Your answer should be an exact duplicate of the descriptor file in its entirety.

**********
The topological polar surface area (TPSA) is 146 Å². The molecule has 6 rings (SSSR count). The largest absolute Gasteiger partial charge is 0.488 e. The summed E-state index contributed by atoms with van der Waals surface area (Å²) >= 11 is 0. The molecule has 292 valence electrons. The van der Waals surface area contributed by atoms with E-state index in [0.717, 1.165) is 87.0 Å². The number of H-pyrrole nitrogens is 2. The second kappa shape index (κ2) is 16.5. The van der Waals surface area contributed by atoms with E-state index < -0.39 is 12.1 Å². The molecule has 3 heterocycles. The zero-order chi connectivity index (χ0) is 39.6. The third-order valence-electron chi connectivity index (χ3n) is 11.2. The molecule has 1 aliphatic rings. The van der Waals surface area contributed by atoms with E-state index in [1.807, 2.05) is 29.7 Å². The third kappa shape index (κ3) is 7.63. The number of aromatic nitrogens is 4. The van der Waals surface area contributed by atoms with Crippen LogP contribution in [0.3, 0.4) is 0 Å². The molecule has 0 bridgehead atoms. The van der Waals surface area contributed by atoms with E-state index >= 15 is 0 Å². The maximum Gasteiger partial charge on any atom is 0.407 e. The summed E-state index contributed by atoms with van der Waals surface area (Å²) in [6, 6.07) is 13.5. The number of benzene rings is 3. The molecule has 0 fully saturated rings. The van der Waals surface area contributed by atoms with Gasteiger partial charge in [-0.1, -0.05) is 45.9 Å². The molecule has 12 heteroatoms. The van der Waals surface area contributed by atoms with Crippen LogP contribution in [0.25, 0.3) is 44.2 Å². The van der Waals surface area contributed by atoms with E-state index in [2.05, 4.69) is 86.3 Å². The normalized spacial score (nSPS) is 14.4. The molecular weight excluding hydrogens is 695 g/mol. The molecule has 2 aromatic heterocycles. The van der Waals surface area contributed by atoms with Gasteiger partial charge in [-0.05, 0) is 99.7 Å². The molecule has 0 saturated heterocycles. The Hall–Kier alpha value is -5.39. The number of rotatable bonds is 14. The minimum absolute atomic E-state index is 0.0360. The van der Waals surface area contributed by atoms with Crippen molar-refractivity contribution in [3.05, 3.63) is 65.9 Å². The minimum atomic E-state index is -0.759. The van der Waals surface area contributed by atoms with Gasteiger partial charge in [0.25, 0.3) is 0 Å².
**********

The topological polar surface area (TPSA) is 146 Å². The molecule has 6 rings (SSSR count). The largest absolute Gasteiger partial charge is 0.488 e. The summed E-state index contributed by atoms with van der Waals surface area (Å²) >= 11 is 0. The molecule has 292 valence electrons. The van der Waals surface area contributed by atoms with E-state index in [0.717, 1.165) is 87.0 Å². The number of H-pyrrole nitrogens is 2. The second kappa shape index (κ2) is 16.5. The van der Waals surface area contributed by atoms with E-state index < -0.39 is 12.1 Å². The molecule has 3 heterocycles. The zero-order chi connectivity index (χ0) is 39.6. The third-order valence-electron chi connectivity index (χ3n) is 11.2. The molecule has 1 aliphatic rings. The van der Waals surface area contributed by atoms with E-state index in [1.807, 2.05) is 29.7 Å². The third kappa shape index (κ3) is 7.63. The number of aromatic nitrogens is 4. The van der Waals surface area contributed by atoms with Crippen LogP contribution in [0.3, 0.4) is 0 Å². The molecule has 0 bridgehead atoms. The van der Waals surface area contributed by atoms with E-state index >= 15 is 0 Å². The maximum Gasteiger partial charge on any atom is 0.407 e. The summed E-state index contributed by atoms with van der Waals surface area (Å²) in [6, 6.07) is 13.5. The number of benzene rings is 3. The molecule has 0 fully saturated rings. The van der Waals surface area contributed by atoms with Gasteiger partial charge in [-0.1, -0.05) is 45.9 Å². The molecule has 12 heteroatoms. The van der Waals surface area contributed by atoms with Crippen LogP contribution in [0.25, 0.3) is 44.2 Å². The van der Waals surface area contributed by atoms with E-state index in [2.05, 4.69) is 86.3 Å². The normalized spacial score (nSPS) is 14.4. The molecular weight excluding hydrogens is 695 g/mol. The molecule has 2 aromatic heterocycles. The van der Waals surface area contributed by atoms with Gasteiger partial charge in [-0.05, 0) is 99.7 Å². The molecule has 0 saturated heterocycles. The Hall–Kier alpha value is -5.39. The number of rotatable bonds is 14. The minimum absolute atomic E-state index is 0.0360. The van der Waals surface area contributed by atoms with Crippen molar-refractivity contribution in [3.05, 3.63) is 65.9 Å². The minimum atomic E-state index is -0.759. The van der Waals surface area contributed by atoms with Gasteiger partial charge in [0.25, 0.3) is 0 Å².